|Nintendo R&D1||Game Developer||1990 - 1996||Composer|
|Spiritual Vibes||Music Group||1992 - 1997||Composer, Vibraphone, Piano|
|Nintendo EAD||Game Developer||1996 -||Composer|
|A Slice of Life||Music Group||1997 -||Founder, Vibraphone, Piano|
|Nintendo EAD||Game Developer||2000 -||Sound Director|
Kazumi Totaka is an experienced composer and sound director at Nintendo, as well as the voice actor for Yoshi. Born on August 23, 1967 in Hino, Tokyo, Totaka enjoyed a wide range of music from a young age and went on to play multiple instruments, including the piano, vibrophone, guitar, and bass. Between 1986 and 1990, he attended the prestigious Kunitachi College of Music. Straight after graduation, he joined Nintendo Research & Development 1 and started work on the Game Boy title F1 Race; under the guidance of Ryoji Yoshitomi, he learned much about various technical and creative aspects of sound creation for video games. Having impressed his seniors on this project, he was subsequently asked to compose all the music for the 3D action game X, under the supervision of Hirokazu Tanaka. The dense score pushed the Game Boy to its limits with dazzling arpeggios and powerful crisis motifs. A little later, Totaka joined his superiors once more to work on Mario Paint. The score was comparatively simple, focusing on a few catchy melodies and light jazz stylings, though a number of themes have attained iconic status. One of them was an Easter Egg from Totaka — a quirky 19 note melody that would play whenever the ’O’ in the word MARIO was pressed on the title screen. Since dubbed ’Totaka’s Song’, the melody has made secret appearances in most of the artist’s other projects and has become subject to something of a cult following.
Continuing a prolific year, Totaka subsequently scored the action-adventure title Kaeru no Tameni Kane wa Naru in his first solo work. The artist produced a wide range of charming and heroic themes, some of which have been commemorated in the Nintendo Sound Selection series. In 1992, Totaka composed the hit Super Mario Land 2: 6 Golden Coins. The score was more elaborate than the other Mario scores produced at that time, but also continued what Hirokazu Tanaka’s previous score did best by offering simple, quirky, and unforgettable melodies. After contributing music to the compilation Tetris & Dr. Mario and testing Wario Land: Super Mario Land 3. In his spare time, the artist served as the pianist and vibraphonist of the band Spiritual Vibes alongside producer Nobukazu Takemura and vocalist Kiku. He composed a number of tracks for their studio albums and singles, many of them exhibiting a smooth jazz and bossa-nova style, between performing at their numerous concerts. The artist often amazed audiences with his free-spirited vibraphone solos. In further roles, he was briefly active as a solo artist for the singles "Undercurrent" and "In The Valley In The Cosmos", and also performed vibraphone on several releases by Nobukazu Takemura and Silent Poets. He concluded his time at Nintendo Research & Development 1 by producing the score and sound effects for Virtual Boy Wario Land.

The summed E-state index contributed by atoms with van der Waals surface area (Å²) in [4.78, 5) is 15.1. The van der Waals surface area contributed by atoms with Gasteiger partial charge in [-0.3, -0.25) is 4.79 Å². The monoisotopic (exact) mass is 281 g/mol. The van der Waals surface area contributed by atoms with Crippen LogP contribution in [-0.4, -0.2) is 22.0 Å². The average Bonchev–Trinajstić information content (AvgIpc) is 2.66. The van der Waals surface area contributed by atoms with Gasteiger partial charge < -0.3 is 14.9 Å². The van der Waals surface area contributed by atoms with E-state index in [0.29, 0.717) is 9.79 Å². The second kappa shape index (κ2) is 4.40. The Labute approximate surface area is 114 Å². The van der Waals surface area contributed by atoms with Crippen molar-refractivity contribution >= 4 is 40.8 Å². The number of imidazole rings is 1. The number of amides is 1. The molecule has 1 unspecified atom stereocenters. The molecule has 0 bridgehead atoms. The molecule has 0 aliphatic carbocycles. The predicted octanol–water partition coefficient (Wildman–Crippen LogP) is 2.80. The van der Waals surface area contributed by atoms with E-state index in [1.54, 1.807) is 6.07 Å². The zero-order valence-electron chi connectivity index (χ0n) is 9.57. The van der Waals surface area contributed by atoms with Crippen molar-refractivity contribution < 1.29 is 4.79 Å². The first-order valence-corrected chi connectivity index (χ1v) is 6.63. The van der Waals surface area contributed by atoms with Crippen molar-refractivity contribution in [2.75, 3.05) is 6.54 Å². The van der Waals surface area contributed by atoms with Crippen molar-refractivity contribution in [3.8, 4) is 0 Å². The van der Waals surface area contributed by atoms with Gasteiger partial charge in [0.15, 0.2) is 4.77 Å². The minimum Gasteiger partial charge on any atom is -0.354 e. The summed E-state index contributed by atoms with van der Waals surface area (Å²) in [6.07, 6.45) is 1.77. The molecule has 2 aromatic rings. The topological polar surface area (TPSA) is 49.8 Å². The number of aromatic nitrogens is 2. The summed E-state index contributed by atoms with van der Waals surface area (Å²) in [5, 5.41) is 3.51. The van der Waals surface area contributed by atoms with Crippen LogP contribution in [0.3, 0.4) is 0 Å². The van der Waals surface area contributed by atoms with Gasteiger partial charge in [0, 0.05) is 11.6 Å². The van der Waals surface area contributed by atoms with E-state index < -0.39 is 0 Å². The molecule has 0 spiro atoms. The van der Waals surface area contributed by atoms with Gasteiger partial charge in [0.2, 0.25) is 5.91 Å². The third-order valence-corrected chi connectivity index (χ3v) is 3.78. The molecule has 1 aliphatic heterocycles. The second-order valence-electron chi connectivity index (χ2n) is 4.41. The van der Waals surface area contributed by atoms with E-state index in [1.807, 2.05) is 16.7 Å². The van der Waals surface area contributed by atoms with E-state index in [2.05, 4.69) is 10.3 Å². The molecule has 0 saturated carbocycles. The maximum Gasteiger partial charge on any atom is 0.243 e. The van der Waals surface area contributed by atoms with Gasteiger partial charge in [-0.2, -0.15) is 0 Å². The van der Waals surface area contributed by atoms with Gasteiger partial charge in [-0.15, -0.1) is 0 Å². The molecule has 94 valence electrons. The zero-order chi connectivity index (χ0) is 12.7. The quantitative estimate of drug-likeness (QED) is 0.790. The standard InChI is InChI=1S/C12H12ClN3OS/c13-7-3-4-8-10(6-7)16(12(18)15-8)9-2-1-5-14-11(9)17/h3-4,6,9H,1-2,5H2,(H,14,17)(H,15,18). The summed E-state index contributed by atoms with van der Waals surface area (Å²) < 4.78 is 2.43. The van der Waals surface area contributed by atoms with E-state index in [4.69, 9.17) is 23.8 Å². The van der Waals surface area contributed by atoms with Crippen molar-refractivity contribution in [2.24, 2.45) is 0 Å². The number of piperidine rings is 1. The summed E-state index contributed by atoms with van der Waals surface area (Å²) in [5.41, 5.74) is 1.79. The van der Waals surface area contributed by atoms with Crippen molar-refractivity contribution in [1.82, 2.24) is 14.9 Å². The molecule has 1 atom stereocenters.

In 1996, Totaka was transferred to Nintendo Entertainment Analysis & Development, given the legendary subdivision was looking for more composers at the start of the Nintendo 64 era. His previous experience meant he was soon given major roles on several projects and he soon emerged as a leading member of the sound team, second only to Koji Kondo. Building on his stylings for Spiritual Vibes, he initially scored the jetskiing title Wave Race 64 in a jazz fusion style; he used the increased technical capacity of its console to create more elaborate and expressive compositions than his previous works. The following year, he produced one of his defining scores with Yoshi’s Story. While his childish tunes received a mixed reaction among soundtrack listeners, they generally matched the tone and audience of the game. On this project, he also ended up adopting the role of a voice actor for the first time, providing different voices for each Yoshi while interpreting their unique language. These voices were since reused in various instalments of the Yoshi, Mario Sports, Mario Party, Super Smash Bros., and Mario & Luigi series. Totaka was subsequently assigned to score three out of four of the scores to the Mario Artist line of games published for the Nintendo 64DD. While working on this project, he also contributed music for the e-Reader titles Machop at Work and Machop at Work on behalf of Creatures President Hirokazu Tanaka.